At length she heard the door open.
"Connie? We are ready for you." It was Professor Silva. Connie sat up. For a split second she faced the certainty that the exam had gone horribly, she had failed, she would have to leave school. But then Connie saw Janine's kind face, framed with ruddy tangles of hair, break into a delighted grin. She threaded an arm around Connie's waist and whispered, "We're celebrating at Abner's after this!" And she knew that it was really about to be over.
Connie resumed her seat in the examination room. The single sunbeam was lower now, barely gracing the four pairs of folded hands that now ringed the table.
She arranged her features into a close approximation of professional coolness and detachment. No one likes a woman academic who is emotional, she reminded herself.
"After much discussion and debate," began Professor Chilton, face serious, "we would like to congratulate you on the strongest doctoral qualifying examination that we have seen in recent memory. Your responses were complete, thorough, and articulate, and we feel that you are eminently qualified to be advanced to candidacy for the PhD. You are more than ready to write your dissertation."
He paused for a beat, while Connie processed what he had just said, the verdict working its way down through all her layers of worry.
All at once she felt the breath rush out of her in an excited hiss, and she clenched her fingers around the chair seat in an effort to channel her palpable glee into something safe, something that would not give her away. "Really?" she said aloud, looking around the table before she could stop herself.
"Of course!" piped Professor Silva, interrupting Professor Smith, who had started to say "Really excellent work, Connie."
"Most competent," concurred Professor Beaumont, and Connie smiled privately to herself. Thomas would doubt he had even said that much. Already Connie's mind was skipping ahead to the evening, when her thesis student would interrogate her about the questions that each of the professors had asked. As the committee continued to praise her performance, Connie felt a sweet mixture of relief and fatigue rush through her arms and legs. The voices of her mentors muffled and drifted farther away as a fog of sleepiness rolled across her mind. She was about to crash. She found herself struggling to get to her feet, to spirit herself away to the safety of her friends.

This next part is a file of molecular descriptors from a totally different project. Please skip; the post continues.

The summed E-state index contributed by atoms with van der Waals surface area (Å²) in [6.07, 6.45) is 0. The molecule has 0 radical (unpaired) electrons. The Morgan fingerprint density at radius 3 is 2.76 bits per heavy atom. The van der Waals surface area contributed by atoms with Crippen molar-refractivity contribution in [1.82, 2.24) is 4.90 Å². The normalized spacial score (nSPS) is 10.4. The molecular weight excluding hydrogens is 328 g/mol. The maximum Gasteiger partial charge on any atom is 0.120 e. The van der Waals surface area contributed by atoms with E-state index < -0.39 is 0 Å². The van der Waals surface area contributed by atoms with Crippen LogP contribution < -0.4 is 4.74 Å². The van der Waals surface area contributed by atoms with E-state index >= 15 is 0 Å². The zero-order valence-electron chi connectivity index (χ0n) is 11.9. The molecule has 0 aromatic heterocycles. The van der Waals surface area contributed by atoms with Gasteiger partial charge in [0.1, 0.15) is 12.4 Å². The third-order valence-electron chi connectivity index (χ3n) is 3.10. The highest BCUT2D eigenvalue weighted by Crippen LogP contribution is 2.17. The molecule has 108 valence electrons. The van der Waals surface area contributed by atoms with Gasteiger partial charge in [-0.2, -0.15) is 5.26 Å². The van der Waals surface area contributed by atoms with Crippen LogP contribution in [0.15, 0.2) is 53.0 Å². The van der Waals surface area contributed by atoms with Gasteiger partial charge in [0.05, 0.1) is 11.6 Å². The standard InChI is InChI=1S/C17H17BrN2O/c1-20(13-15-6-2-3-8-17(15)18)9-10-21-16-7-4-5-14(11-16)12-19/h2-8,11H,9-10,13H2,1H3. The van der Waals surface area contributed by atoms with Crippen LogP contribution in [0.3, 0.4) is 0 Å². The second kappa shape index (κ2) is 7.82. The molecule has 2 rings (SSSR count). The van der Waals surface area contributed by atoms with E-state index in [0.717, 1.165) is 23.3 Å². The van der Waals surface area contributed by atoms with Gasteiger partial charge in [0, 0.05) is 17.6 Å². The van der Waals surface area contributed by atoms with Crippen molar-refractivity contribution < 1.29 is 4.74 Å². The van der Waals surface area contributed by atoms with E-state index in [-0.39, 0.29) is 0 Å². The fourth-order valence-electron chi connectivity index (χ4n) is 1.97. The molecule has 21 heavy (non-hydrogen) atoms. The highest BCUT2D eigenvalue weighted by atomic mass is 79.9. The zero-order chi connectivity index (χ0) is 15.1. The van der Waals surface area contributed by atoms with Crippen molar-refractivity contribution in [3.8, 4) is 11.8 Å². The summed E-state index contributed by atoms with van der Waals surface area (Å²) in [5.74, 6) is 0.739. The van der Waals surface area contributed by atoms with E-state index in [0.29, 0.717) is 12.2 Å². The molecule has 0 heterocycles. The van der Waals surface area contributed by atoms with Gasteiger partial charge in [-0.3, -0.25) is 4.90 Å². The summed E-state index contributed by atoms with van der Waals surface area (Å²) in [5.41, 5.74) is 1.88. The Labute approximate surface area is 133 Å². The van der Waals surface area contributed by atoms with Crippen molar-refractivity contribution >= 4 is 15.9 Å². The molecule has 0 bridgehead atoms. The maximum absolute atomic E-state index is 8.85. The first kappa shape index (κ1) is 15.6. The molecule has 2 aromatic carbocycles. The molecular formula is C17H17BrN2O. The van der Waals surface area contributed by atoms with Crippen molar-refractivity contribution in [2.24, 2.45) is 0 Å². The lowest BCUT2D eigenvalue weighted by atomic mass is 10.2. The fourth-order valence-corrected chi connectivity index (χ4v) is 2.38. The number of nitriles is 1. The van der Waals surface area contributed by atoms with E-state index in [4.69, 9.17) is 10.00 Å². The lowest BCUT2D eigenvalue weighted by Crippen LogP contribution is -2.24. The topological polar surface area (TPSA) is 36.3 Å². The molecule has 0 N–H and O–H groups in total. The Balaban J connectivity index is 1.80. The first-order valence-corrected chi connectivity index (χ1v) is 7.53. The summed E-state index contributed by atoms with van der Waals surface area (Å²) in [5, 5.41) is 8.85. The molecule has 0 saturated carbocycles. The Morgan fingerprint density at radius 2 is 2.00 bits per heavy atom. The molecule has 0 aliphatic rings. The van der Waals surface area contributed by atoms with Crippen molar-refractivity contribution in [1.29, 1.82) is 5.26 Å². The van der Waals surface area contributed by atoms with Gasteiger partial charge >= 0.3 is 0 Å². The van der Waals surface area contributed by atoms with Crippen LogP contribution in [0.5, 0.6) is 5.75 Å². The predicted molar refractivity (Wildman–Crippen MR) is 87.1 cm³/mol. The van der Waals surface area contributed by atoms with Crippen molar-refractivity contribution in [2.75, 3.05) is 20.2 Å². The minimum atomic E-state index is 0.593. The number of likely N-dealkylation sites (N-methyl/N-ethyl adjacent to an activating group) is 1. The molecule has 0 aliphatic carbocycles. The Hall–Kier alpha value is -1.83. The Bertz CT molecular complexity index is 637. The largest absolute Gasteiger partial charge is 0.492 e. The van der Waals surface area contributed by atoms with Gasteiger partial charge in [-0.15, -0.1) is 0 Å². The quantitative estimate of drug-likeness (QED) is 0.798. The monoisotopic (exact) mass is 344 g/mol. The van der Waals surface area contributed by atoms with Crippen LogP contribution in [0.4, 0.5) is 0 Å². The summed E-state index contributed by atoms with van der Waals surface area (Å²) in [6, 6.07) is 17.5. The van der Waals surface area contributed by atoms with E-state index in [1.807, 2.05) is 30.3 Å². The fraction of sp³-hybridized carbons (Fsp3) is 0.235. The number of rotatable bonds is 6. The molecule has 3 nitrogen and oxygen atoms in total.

"Well," she said, standing, "I can't thank you all enough. Really. This is a great way to end the semester." They all stood with her, each shaking her hand in turn and gathering up their things to leave. She nodded automatic thanks and her hands began to scrabble for her coat. Professors Smith and Beaumont scuttled out together.
Professor Silva hoisted her satchel over her head. "C'mon, kiddo," she said, knocking Connie on the shoulder. "You need a drink."
Connie laughed, doubting that she would be able to withstand more than one of Abner's notorious Old Fashioneds. "I should call Thomas and Liz. They demanded an immediate report," she said. "I'll meet you there?"
Professor Silva - Janine, now, for she insisted that her graduate students call her by her first name once they had advanced to candidacy - nodded appreciatively. "I'll bet they did," she said. "Manning, we'll talk next week." Then with a wave she was gone, the heavy paneled door closing in her wake.
Connie began to wind her scarf around her neck.
"Connie, wait a moment," said Chilton. It was more a command than a suggestion, Connie noticed with some surprise. She stopped, lowering herself back to the table.
Chilton dropped into the armchair across from Connie, beaming at her. He did not speak. Connie, unsure what he was up to, hazarded a glance as far as the polished leather elbow patch that rested in the last shard of sunlight on the table.
From The Physick Book of Deliverance Dane by Katherine Howe. Copyright 2009 Katherine Howe. To be published in June 2009. Available wherever books are sold. All rights reserved.
Blood at the Root
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